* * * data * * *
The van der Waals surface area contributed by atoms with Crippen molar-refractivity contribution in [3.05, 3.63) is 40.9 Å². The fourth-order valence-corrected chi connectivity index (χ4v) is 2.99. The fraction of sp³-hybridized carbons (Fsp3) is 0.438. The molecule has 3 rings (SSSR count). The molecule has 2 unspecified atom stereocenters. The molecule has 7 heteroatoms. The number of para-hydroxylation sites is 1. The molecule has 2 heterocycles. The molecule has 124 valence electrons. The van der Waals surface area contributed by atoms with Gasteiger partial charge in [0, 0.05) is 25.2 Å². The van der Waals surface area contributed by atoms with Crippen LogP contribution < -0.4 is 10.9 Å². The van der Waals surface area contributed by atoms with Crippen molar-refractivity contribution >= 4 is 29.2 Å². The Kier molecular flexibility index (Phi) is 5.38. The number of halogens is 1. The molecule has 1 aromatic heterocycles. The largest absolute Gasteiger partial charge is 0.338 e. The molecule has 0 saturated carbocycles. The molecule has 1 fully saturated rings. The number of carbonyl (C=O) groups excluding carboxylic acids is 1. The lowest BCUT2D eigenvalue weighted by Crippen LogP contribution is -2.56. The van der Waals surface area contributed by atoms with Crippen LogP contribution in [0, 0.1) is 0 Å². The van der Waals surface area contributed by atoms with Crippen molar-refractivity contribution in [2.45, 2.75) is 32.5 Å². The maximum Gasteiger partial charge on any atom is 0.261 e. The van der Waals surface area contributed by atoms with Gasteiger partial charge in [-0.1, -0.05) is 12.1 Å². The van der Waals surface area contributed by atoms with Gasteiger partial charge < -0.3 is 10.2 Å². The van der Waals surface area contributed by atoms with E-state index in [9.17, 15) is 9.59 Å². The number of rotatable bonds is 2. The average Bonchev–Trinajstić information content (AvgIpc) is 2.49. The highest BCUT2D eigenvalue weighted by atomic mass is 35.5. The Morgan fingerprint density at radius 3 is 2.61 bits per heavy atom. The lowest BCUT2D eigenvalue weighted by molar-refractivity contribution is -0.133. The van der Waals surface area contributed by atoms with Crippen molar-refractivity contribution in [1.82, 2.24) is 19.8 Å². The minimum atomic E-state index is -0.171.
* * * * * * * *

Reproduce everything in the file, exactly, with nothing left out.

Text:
The van der Waals surface area contributed by atoms with Crippen molar-refractivity contribution in [3.05, 3.63) is 40.9 Å². The fourth-order valence-corrected chi connectivity index (χ4v) is 2.99. The fraction of sp³-hybridized carbons (Fsp3) is 0.438. The molecule has 3 rings (SSSR count). The molecule has 2 unspecified atom stereocenters. The molecule has 7 heteroatoms. The number of para-hydroxylation sites is 1. The molecule has 2 heterocycles. The molecule has 124 valence electrons. The van der Waals surface area contributed by atoms with Gasteiger partial charge in [0, 0.05) is 25.2 Å². The van der Waals surface area contributed by atoms with Crippen LogP contribution < -0.4 is 10.9 Å². The van der Waals surface area contributed by atoms with Crippen molar-refractivity contribution >= 4 is 29.2 Å². The Kier molecular flexibility index (Phi) is 5.38. The number of halogens is 1. The molecule has 1 aromatic heterocycles. The largest absolute Gasteiger partial charge is 0.338 e. The molecule has 0 saturated carbocycles. The molecule has 1 fully saturated rings. The number of carbonyl (C=O) groups excluding carboxylic acids is 1. The lowest BCUT2D eigenvalue weighted by Crippen LogP contribution is -2.56. The van der Waals surface area contributed by atoms with Crippen LogP contribution in [0, 0.1) is 0 Å². The van der Waals surface area contributed by atoms with Crippen molar-refractivity contribution in [2.45, 2.75) is 32.5 Å². The maximum Gasteiger partial charge on any atom is 0.261 e. The van der Waals surface area contributed by atoms with Gasteiger partial charge in [-0.1, -0.05) is 12.1 Å². The van der Waals surface area contributed by atoms with Gasteiger partial charge < -0.3 is 10.2 Å². The van der Waals surface area contributed by atoms with E-state index in [9.17, 15) is 9.59 Å². The number of rotatable bonds is 2. The average Bonchev–Trinajstić information content (AvgIpc) is 2.49. The highest BCUT2D eigenvalue weighted by atomic mass is 35.5. The Morgan fingerprint density at radius 3 is 2.61 bits per heavy atom. The lowest BCUT2D eigenvalue weighted by molar-refractivity contribution is -0.133. The van der Waals surface area contributed by atoms with Crippen molar-refractivity contribution in [1.82, 2.24) is 19.8 Å². The minimum atomic E-state index is -0.171.